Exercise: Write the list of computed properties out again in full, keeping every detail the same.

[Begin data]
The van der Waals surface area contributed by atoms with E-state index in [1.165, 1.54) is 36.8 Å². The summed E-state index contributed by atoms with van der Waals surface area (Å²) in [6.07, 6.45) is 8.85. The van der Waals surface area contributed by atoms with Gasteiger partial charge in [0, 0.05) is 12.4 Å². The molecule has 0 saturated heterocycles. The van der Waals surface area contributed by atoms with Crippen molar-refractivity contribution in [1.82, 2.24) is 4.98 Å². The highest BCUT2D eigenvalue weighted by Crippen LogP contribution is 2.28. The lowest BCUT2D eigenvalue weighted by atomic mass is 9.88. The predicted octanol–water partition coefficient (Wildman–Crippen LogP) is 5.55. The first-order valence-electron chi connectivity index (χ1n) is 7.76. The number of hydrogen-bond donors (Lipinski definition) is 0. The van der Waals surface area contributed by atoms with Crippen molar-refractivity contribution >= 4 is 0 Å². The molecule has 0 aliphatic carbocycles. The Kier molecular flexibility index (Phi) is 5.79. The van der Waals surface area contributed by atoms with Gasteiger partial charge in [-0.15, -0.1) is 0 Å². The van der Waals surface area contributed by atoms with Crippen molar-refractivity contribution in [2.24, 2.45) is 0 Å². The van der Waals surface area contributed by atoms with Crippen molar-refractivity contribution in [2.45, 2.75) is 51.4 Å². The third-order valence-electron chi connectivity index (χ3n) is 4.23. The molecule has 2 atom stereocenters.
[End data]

The van der Waals surface area contributed by atoms with E-state index in [1.165, 1.54) is 36.8 Å². The summed E-state index contributed by atoms with van der Waals surface area (Å²) in [6.07, 6.45) is 8.85. The van der Waals surface area contributed by atoms with Gasteiger partial charge in [0, 0.05) is 12.4 Å². The molecule has 0 saturated heterocycles. The van der Waals surface area contributed by atoms with Crippen molar-refractivity contribution in [1.82, 2.24) is 4.98 Å². The highest BCUT2D eigenvalue weighted by Crippen LogP contribution is 2.28. The lowest BCUT2D eigenvalue weighted by atomic mass is 9.88. The predicted octanol–water partition coefficient (Wildman–Crippen LogP) is 5.55. The first-order valence-electron chi connectivity index (χ1n) is 7.76. The number of hydrogen-bond donors (Lipinski definition) is 0. The van der Waals surface area contributed by atoms with Crippen molar-refractivity contribution >= 4 is 0 Å². The molecule has 0 aliphatic carbocycles. The Kier molecular flexibility index (Phi) is 5.79. The van der Waals surface area contributed by atoms with Gasteiger partial charge in [-0.15, -0.1) is 0 Å². The van der Waals surface area contributed by atoms with Crippen molar-refractivity contribution in [2.24, 2.45) is 0 Å². The van der Waals surface area contributed by atoms with Crippen molar-refractivity contribution in [2.45, 2.75) is 51.4 Å². The third-order valence-electron chi connectivity index (χ3n) is 4.23. The molecule has 2 atom stereocenters.